• Harlan Ellison's Watching (best non-fiction, 1989 – tie)
  • Mefisto in Onyx (best novella, 1993 – tie)
  • "Chatting With Anubis" (best short story, 1995)
  • Lifetime Achievement Award, 1995
  • I Have No Mouth, and I Must Scream (best other media – audio, 1999)
British Fantasy Award
  • "Jeffty Is Five" (best short story, 1979)
British Science Fiction Award
  • Deathbird Stories (best collection, 1978)
Deathrealm Award
  • Chatting with Anubis (best short fiction, 1996)
Edgar Allan Poe Award
  • "The Whimper of Whipped Dogs" (best short story, 1974)
  • "Soft Monkey" (best short story, 1988)
Georges Melies Fantasy Film Award
  • Demon with a Glass Hand / The Outer Limits (Achievement in Science Fiction Television, 1972)
  • The City on the Edge of Forever / Star Trek (Achievement in Science Fiction Television, 1973)
Hugo Award
  • ""Repent, Harlequin!" Said the Ticktockman" (best short fiction, 1966)
  • "I Have No Mouth, and I Must Scream" (best short story, 1968)
  • The City on the Edge of Forever (best dramatic presentation, 1968)
  • Dangerous Visions (Worldcon special award, 1968)
  • "The Beast that Shouted Love at the Heart of the World" (best short story, 1969)
  • Again, Dangerous Visions (Worldcon special award for excellence in anthologizing, 1972)
  • "The Deathbird" (best novelette, 1974)
  • "Adrift Just Off the Islets of Langerhans: Latitude 38° 54' N, Longitude 77° 00' 13" W" (best novelette, 1975)
  • A Boy and His Dog (film – best dramatic presentation, 1976. The Hugo was originally given to L.Q. Jones, the film's producer and screenwriter. After the ceremony, Ellison complained that as author of the original story upon which Jones's screenplay was based, he deserved to share in the award. No extra Hugo statuette was available, so to mollify Ellison, he received a Hugo base, which he called his "half Hugo".)
  • "Jeffty Is Five" (best short story, 1978)
  • "Paladin of the Lost Hour" (best novelette, 1986)
International Horror Guild Award
  • 1994 Living Legend Award
Jupiter Award (Instructors of Science Fiction in Higher Education)
  • "The Deathbird" (best short story, 1973)
  • "Jeffty Is Five" (best short story, 1977)
Locus Poll Award
  • The Region Between (best short fiction, 1971)
  • Basilisk (best short fiction, 1973)
  • Again, Dangerous Visions (best anthology, 1973)
  • The Deathbird (best short fiction, 1974)
  • Adrift Just Off the Islets of Langerhans: Latitude 38° 54' N, Longitude 77° 00' 13" W (best novelette, 1975)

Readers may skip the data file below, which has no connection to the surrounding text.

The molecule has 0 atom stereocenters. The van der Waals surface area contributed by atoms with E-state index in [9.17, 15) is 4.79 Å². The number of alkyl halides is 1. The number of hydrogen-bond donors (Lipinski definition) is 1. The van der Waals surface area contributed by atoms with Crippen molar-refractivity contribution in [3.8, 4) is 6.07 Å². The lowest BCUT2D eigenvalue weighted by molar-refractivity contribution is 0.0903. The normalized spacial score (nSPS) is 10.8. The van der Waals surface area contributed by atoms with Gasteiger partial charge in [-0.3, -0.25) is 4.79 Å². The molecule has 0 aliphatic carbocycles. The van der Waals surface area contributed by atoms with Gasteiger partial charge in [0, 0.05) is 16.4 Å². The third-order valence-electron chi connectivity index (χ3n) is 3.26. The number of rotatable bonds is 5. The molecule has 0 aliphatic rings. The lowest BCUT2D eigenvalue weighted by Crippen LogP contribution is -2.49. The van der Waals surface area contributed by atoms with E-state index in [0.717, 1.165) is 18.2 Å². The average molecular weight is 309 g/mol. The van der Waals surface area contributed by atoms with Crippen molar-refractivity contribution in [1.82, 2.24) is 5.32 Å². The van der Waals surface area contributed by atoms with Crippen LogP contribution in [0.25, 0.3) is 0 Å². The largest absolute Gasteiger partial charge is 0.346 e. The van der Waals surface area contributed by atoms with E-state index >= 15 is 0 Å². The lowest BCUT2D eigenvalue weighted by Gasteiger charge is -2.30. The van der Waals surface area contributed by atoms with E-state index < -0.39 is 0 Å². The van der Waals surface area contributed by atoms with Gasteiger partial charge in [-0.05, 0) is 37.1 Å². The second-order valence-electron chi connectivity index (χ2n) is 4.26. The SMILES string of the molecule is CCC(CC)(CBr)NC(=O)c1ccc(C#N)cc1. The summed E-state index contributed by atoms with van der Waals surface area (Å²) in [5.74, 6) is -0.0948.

• "Croatoan" (best short story, 1976)
  • "Jeffty Is Five" (best short story, 1978) (best short story of all time, 1999 online poll)
  • "Count the Clock that Tells the Time" (best short story, 1979)
  • "Djinn, No Chaser" (best novelette, 1983)
  • Sleepless Nights in the Procrustean Bed (introduction) (best related non-fiction, 1985)
  • Medea: Harlan's World (best anthology, 1986)
  • Paladin of the Lost Hour (best novelette, 1986)
  • "With Virgil Oddum at the East Pole" (best short story, 1986)
  • Angry Candy (best collection, 1989)
  • The Function of Dream Sleep (best novelette, 1989)
  • "Eidolons" (best short story, 1989)
  • Mefisto in Onyx (best novella, 1994)
  • Slippage (best collection, 1998)
Nebula Award
  • ""Repent, Harlequin!" Said the Ticktockman" (best short story, 1966)
  • A Boy and His Dog (best novella, 1970)
  • "Jeffty Is Five" (best short story, 1978)
  • Grand Master Award (at Tempe, Arizona, May 6, 2006)
  • "How Interesting: A Tiny Man" (best short story, tied with Kij Johnson/"Ponies" 2011)
Prometheus Award
  • ""Repent, Harlequin!" Said the Ticktockman" (2015 Hall of Fame Inductee)
Writers Guild of America
  • Demon with a Glass Hand / The Outer Limits (Best Original Teleplay, 1965)
  • The City on the Edge of Forever / Star Trek (Best Original Teleplay, 1967)
  • Phoenix Without Ashes / The Starlost (Best Written Dramatic Episode, 1974)
  • Paladin of the Lost Hour / The Twilight Zone (Best Anthology Episode/Single Program, 1987)
Writers Guild of Canada
  • The Human Operators / The Outer Limits (2000)
World Fantasy Award
  • Angry Candy (Best Collection, 1989)
  • Lifetime Achievement Award, 1993
J. Lloyd Eaton Lifetime Achievement Award in Science Fiction
  • 2011 recipient (Eaton Collection of Science Fiction and Fantasy, University of California–Riverside Libraries)

See also